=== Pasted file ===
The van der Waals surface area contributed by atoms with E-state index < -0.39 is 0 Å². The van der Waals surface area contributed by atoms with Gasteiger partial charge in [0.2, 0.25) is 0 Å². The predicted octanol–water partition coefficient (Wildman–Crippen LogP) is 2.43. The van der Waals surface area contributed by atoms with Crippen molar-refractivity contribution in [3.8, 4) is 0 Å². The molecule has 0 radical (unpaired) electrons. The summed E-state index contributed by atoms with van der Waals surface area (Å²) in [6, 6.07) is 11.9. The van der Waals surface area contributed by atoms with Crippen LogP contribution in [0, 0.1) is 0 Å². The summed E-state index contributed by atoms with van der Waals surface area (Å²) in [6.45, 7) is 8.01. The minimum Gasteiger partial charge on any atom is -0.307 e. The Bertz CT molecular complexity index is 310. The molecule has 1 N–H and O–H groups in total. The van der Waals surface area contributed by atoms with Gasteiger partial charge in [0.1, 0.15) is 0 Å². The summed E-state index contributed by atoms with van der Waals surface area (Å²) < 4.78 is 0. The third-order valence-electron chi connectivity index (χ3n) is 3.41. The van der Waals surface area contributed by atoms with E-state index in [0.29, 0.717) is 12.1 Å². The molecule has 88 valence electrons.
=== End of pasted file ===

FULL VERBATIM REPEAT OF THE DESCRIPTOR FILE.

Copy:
The van der Waals surface area contributed by atoms with E-state index < -0.39 is 0 Å². The van der Waals surface area contributed by atoms with Gasteiger partial charge in [0.2, 0.25) is 0 Å². The predicted octanol–water partition coefficient (Wildman–Crippen LogP) is 2.43. The van der Waals surface area contributed by atoms with Crippen molar-refractivity contribution in [3.8, 4) is 0 Å². The molecule has 0 radical (unpaired) electrons. The summed E-state index contributed by atoms with van der Waals surface area (Å²) in [6, 6.07) is 11.9. The van der Waals surface area contributed by atoms with Crippen LogP contribution in [0, 0.1) is 0 Å². The summed E-state index contributed by atoms with van der Waals surface area (Å²) in [6.45, 7) is 8.01. The minimum Gasteiger partial charge on any atom is -0.307 e. The Bertz CT molecular complexity index is 310. The molecule has 1 N–H and O–H groups in total. The van der Waals surface area contributed by atoms with Gasteiger partial charge in [0.1, 0.15) is 0 Å². The summed E-state index contributed by atoms with van der Waals surface area (Å²) < 4.78 is 0. The third-order valence-electron chi connectivity index (χ3n) is 3.41. The van der Waals surface area contributed by atoms with E-state index in [0.29, 0.717) is 12.1 Å². The molecule has 88 valence electrons.